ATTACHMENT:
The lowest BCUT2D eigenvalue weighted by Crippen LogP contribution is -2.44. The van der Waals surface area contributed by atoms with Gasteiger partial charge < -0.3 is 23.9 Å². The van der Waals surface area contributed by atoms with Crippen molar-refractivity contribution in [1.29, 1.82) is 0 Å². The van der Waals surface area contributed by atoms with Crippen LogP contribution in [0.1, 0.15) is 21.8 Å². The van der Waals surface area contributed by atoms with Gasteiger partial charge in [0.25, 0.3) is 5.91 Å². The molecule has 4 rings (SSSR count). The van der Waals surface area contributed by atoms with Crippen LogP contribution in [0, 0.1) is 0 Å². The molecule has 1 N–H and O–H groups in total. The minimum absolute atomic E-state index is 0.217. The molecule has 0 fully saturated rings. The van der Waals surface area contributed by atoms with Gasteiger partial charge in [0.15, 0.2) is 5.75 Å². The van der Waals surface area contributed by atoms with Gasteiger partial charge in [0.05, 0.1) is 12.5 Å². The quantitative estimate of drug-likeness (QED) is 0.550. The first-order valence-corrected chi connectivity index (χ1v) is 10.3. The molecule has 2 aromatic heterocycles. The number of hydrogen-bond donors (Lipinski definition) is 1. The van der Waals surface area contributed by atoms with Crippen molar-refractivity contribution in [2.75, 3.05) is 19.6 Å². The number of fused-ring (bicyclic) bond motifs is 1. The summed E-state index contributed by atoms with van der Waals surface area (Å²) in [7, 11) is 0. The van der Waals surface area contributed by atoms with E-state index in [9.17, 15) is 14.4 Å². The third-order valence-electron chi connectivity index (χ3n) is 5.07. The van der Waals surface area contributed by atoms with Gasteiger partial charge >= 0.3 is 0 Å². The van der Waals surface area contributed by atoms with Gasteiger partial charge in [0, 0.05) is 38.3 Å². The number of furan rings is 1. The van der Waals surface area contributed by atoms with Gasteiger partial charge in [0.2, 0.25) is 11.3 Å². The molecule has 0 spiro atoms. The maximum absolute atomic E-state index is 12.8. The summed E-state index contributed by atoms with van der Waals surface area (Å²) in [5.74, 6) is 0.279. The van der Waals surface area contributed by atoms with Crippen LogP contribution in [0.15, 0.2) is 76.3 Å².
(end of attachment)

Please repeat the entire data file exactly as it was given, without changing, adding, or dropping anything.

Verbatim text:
The lowest BCUT2D eigenvalue weighted by Crippen LogP contribution is -2.44. The van der Waals surface area contributed by atoms with Gasteiger partial charge < -0.3 is 23.9 Å². The van der Waals surface area contributed by atoms with Crippen molar-refractivity contribution in [1.29, 1.82) is 0 Å². The van der Waals surface area contributed by atoms with Crippen LogP contribution in [0.1, 0.15) is 21.8 Å². The van der Waals surface area contributed by atoms with Gasteiger partial charge in [0.25, 0.3) is 5.91 Å². The molecule has 4 rings (SSSR count). The van der Waals surface area contributed by atoms with Crippen LogP contribution in [0, 0.1) is 0 Å². The molecule has 1 N–H and O–H groups in total. The minimum absolute atomic E-state index is 0.217. The molecule has 0 fully saturated rings. The van der Waals surface area contributed by atoms with Gasteiger partial charge in [0.15, 0.2) is 5.75 Å². The van der Waals surface area contributed by atoms with Gasteiger partial charge in [0.05, 0.1) is 12.5 Å². The quantitative estimate of drug-likeness (QED) is 0.550. The first-order valence-corrected chi connectivity index (χ1v) is 10.3. The molecule has 2 aromatic heterocycles. The number of hydrogen-bond donors (Lipinski definition) is 1. The van der Waals surface area contributed by atoms with Crippen molar-refractivity contribution in [2.75, 3.05) is 19.6 Å². The number of fused-ring (bicyclic) bond motifs is 1. The summed E-state index contributed by atoms with van der Waals surface area (Å²) in [7, 11) is 0. The van der Waals surface area contributed by atoms with E-state index in [9.17, 15) is 14.4 Å². The third-order valence-electron chi connectivity index (χ3n) is 5.07. The van der Waals surface area contributed by atoms with Gasteiger partial charge >= 0.3 is 0 Å². The van der Waals surface area contributed by atoms with Gasteiger partial charge in [0, 0.05) is 38.3 Å². The number of furan rings is 1. The van der Waals surface area contributed by atoms with Gasteiger partial charge in [0.2, 0.25) is 11.3 Å². The molecule has 0 spiro atoms. The maximum absolute atomic E-state index is 12.8. The summed E-state index contributed by atoms with van der Waals surface area (Å²) in [5.74, 6) is 0.279. The van der Waals surface area contributed by atoms with Crippen LogP contribution in [0.15, 0.2) is 76.3 Å².